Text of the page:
Today is my third day in Seoul, specifically in the campus of Ewha Womans University (yeah, Womans, you read that right). I have yet to comb through the entire campus, as I do not have the ability to wander around and not get lost. A big hurray for the campus map!

One of the first things I had to consider when I arrived was to find the easiest, accessible and most importantly, affordable way to have meals and the search has not been easy. Let’s just say that now, I know why they say that Seoul is one of the most expensive cities in the world. Anyway, I am proud to say that my first ever meal was an authentic Korean dish made by an ajumma in the school cafeteria. (for the record, cafeteria food is the cheapest, most filling meal I’ve found so far) Ok, so every day, a different food menu is displayed, you get to choose which one you prefer, buy a ticket from the machine and give it to the specific stall from where the food you choose is. My meal was rice topped with kimchi, pork cutlets and an onion and egg sauce all mixed into a warm bowl of awesomeness. It also came with a another, different side dish of kimchi and it cost my roommate (bonus: my first meal was a treat) 3,000 won, that’s roughly $3.


After that, I spent about 25 minutes walking around looking for the orientation venue and with that, burned every calorie I ate awhile back. After a few hours of being introduced to the university, the programs and addressing other academic concerns, I headed out to meet my sponsor, lovely President Lee, for dinner. We went to this small, cozy place and since I couldn’t read anything off of the menu, she ordered bibimbap (warm rice topped with sautéed and seasoned vegetables and egg) for both of us. (Note: I was too embarrassed to take a photo of our meal, but attached one of bibimbap, credits to the owner)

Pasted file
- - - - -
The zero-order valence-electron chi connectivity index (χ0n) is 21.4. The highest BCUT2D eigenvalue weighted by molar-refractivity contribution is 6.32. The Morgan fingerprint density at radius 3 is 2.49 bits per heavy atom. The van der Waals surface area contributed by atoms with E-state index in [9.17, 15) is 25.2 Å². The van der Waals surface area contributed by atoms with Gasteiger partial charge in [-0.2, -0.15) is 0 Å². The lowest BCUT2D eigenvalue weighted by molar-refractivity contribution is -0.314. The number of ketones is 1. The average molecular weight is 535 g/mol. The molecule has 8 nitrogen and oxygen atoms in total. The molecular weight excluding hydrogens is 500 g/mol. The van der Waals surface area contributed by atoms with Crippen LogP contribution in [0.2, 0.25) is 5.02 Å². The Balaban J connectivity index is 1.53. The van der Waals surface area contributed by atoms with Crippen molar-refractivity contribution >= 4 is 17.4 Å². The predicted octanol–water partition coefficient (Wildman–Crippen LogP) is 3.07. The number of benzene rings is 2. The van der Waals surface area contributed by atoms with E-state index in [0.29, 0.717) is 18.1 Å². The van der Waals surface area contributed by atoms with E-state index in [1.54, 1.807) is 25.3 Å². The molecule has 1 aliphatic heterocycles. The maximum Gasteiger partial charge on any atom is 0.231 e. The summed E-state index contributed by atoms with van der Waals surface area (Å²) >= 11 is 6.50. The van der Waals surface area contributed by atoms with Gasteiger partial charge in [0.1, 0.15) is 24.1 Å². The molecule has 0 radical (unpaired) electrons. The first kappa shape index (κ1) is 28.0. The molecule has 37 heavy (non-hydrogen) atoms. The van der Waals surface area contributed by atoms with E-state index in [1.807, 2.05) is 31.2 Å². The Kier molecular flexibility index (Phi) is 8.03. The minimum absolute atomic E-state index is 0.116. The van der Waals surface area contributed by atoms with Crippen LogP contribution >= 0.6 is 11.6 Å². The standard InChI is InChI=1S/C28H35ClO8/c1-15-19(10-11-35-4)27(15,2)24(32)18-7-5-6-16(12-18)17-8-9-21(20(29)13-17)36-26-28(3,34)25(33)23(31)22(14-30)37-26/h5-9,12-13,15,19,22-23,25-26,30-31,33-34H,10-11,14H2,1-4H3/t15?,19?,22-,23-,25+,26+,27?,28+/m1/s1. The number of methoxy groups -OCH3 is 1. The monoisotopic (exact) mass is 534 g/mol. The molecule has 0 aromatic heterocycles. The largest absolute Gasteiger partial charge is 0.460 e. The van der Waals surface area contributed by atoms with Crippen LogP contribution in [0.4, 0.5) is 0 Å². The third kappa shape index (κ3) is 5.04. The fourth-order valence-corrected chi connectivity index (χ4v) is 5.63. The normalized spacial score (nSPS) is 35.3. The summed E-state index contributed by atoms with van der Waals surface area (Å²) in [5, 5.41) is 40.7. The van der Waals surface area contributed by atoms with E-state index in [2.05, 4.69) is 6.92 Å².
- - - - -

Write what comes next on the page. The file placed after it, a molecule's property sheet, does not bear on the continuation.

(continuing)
Earlier today, I found out that most of the school cafeterias (there are about 4 or 5 if I’m not mistaken) are closed during weekends, so I went back to the room, grabbed my trusty map and headed out of campus in an epic search. While walking along the street, the captivating aroma of chicken called unto me, and I decided to try what Korean “street food” was like. When the ajossi preparing the chicken tidbits asked “spicy or no spicy?”, I decided to completely go out of my safe zone and answered with conviction, “spicy”. Of course, I regretted that decision the moment I took a bite of one chicken nugget.


Have you ever eaten something so spicy you had to stop for a few seconds because you couldn’t breathe? I did, and remember that this all happened in the middle of a busy side street lane!

All in all though, a good long walk, snack and lesson: before you go for something hot, make sure you have something to put out the flame(:

Genesis: the beginning

I’ve seriously intended to do this for a long time now, but because I’ve been pretending to be busy all this time, I haven’t really accomplished much. I am actually capitalizing on my momentary bliss and industriousness for this first entry.

So without further ado, let me introduce myself and welcome you to my world.

First of all, I’m generally a quiet person until you get to know me. By the time I get comfortable, I become nothing but a blabbermouth. I simply love talking! What about? Anything, anything at all. So that’s what you’ll be reading more of from now on; anything I find interesting, fascinating and entertaining enough to think and write about.

Second, I love food. I live to love food, and that is quite evident with my shape, you see, I am in perfect shape, round is a perfect shape. I mentioned this so that you won’t be as surprised once you begin to notice that I relate a lot of (random) things and thoughts to food (*takes a bit bite out of a beef burrito for inspiration).

Third, I’m relatively new to blogging. I have never been a good communicator, nor have I been comfortable sharing my thoughts or ideas in the open to everyone, but then I need something to stimulate my neurons at the moment, so I’m giving this a try. That being said, I’d appreciate it if you give me some love, I’d love to hear what you think about what I think(:

Lastly, I have, by the grace of God and though miracles, traveled a few Asian countries outside of my own (The Philippines for all of you who are curious) either for work, pleasure and currently, for studying (yes, delight and horror in equal scales). You’ll be reading a lot about that too; my take on the world, my journey, misadventures, and pretty much life in general.


Welcome to my random thoughts(: